Spicy-Cheesy Black-Eyed Pea Dip

I have been posting black-eyed pea dips and appetizers on New Year’s for quite a few years.    Some of these are creamy and served hot and some are cold or at room temperature.   Honestly, I was never a black-eyed pea fan growing up, but I am now.  I love creating these new recipes that fool people into eating these lucky legumes.

Basically, I start with an existing recipe (sometimes a bean dip recipe, sometimes not) and just add the black-eyed peas.  With today’s concoction, I started with an onion dip recipe and made it a bit spicier.


Spicy and Cheesy Black Eyed Pea Dip

Debra (based on Baked Three-Cheese Onion Dip With Chive and Peperoncini)


  • 1 T. olive oil
  • 1 shallot, chopped (about 1/2 cup)
  • 1 large garlic clove, minced
  • Kosher salt
  • 8 oz. Neufchatel cheese, room temperature
  • ½ c. mayonnaise
  • 1 (15 oz. can) black eyed peas, drained (with a bit of liquid reserved)
  • 2 t. cornstarch
  • 1 t. smoked paprika
  • 4 oz. sharp cheddar, coarsely grated (about 1 cup)
  • 2 oz. Monterey Jack, coarsely grated (about ½ cup)
  • Freshly ground black pepper
  • 1 T. finely chopped pickled jalapenos (Plus more slices for garnish, if desired.)
  • chili oil (optional)


  1. Preheat oven to 375°. Heat oil in a medium skillet over medium. Cook shallots, stirring occasionally, until golden brown and softened, about 5 minutes.  Add garlic and cook one minute more.  Season with salt.  Let cool.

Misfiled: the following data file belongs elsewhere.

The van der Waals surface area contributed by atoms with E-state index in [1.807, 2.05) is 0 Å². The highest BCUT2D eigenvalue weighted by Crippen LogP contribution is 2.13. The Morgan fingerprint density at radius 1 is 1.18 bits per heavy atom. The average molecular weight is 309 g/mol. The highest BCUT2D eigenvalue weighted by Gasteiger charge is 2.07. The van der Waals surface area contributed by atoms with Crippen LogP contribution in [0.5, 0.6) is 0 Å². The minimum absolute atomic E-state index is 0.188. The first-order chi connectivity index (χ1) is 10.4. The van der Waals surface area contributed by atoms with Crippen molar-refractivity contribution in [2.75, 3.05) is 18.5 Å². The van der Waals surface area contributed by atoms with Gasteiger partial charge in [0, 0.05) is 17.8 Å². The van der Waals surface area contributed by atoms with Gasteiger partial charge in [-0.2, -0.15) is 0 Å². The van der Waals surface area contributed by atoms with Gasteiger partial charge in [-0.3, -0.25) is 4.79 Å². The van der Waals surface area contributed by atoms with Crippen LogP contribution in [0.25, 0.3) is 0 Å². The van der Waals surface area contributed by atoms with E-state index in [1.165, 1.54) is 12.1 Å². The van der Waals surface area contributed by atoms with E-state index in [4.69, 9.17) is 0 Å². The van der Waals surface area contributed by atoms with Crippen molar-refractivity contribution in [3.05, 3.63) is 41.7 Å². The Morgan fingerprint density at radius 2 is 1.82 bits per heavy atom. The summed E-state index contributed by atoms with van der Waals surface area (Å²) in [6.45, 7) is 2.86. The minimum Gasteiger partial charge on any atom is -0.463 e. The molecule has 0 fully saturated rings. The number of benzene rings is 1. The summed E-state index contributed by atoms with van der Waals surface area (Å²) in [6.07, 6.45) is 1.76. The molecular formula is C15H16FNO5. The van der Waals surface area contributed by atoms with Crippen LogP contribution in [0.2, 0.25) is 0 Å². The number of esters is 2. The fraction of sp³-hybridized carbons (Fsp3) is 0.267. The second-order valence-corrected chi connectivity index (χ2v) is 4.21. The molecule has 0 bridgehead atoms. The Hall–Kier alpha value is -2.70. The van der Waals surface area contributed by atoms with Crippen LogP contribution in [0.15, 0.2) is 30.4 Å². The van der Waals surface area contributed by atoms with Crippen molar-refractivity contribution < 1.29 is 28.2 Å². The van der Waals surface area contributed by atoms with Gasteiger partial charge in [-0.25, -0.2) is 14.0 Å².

2. Pulse cream cheese and mayonnaise in a food processor until smooth. Add about half of the canned beans and pulse until smooth.  Reserve the rest of the beans to mix in later.   If too thick, add a bit of the reserved liquid.
  3. Toss cornstarch, paprika, and remaining cheese in a bowl to coat. Mix in cream cheese mixture, cooked shallots, jalapenos, and remaining beans; season with salt and pepper. Scrape into a prepared 1-qt. baking dish. Bake dip until golden and bubbling, 20–25 minutes. Let dip cool 5 minutes, then top with more jalapenos and chili oil. Serve with tortilla chips.  Scoops work the best.

With and without chili oil.

I did not realize that eating black-eyed peas for luck on New Year’s Day was such a Southern thing.  I thought it was universal.   That is, until last year.  Due to some pop-up COVID illnesses that kept us away from each other on Christmas in 2022.  After everyone felt better (and became non-contagious), we decided to travel north to Iowa for New Year’s and to celebrate Christmas a bit later.   I wanted to make a black-eyed pea dip for our New Year’s Day spread.   NONE were to be had.  We went to two different grocery stores and I tried to raid my sister and mom’s pantries.  Nada. No cans. No bags of dried beans. Nothing.

Usually I will make my New Year’s appetizer the previous year to post the following. Not so for 2024.  This dip was made and eaten today.

I hope you enjoy and I hope you had a great holiday.   Here’s to health and happiness in 2024.

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